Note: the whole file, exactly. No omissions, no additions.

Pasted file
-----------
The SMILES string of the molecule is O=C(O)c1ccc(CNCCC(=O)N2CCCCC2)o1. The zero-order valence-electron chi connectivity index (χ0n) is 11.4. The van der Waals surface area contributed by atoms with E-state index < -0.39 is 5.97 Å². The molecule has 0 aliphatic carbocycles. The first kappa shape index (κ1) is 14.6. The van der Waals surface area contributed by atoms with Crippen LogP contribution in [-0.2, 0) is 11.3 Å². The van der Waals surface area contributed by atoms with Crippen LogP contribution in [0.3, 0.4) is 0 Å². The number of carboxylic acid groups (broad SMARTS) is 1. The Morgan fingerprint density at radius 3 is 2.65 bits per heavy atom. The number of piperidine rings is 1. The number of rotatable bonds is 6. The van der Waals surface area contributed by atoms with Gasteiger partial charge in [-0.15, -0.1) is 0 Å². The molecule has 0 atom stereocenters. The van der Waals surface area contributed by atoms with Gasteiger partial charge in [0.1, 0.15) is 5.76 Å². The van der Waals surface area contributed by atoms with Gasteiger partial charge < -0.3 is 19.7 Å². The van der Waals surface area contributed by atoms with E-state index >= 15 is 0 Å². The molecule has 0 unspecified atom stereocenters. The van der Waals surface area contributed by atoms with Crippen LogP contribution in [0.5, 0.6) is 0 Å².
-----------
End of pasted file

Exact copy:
The SMILES string of the molecule is O=C(O)c1ccc(CNCCC(=O)N2CCCCC2)o1. The zero-order valence-electron chi connectivity index (χ0n) is 11.4. The van der Waals surface area contributed by atoms with E-state index < -0.39 is 5.97 Å². The molecule has 0 aliphatic carbocycles. The first kappa shape index (κ1) is 14.6. The van der Waals surface area contributed by atoms with Crippen LogP contribution in [-0.2, 0) is 11.3 Å². The van der Waals surface area contributed by atoms with Crippen LogP contribution in [0.3, 0.4) is 0 Å². The number of carboxylic acid groups (broad SMARTS) is 1. The Morgan fingerprint density at radius 3 is 2.65 bits per heavy atom. The number of piperidine rings is 1. The number of rotatable bonds is 6. The van der Waals surface area contributed by atoms with Gasteiger partial charge in [-0.15, -0.1) is 0 Å². The molecule has 0 atom stereocenters. The van der Waals surface area contributed by atoms with Gasteiger partial charge in [0.1, 0.15) is 5.76 Å². The van der Waals surface area contributed by atoms with Gasteiger partial charge < -0.3 is 19.7 Å². The van der Waals surface area contributed by atoms with E-state index >= 15 is 0 Å². The molecule has 0 unspecified atom stereocenters. The van der Waals surface area contributed by atoms with Crippen LogP contribution in [0.5, 0.6) is 0 Å².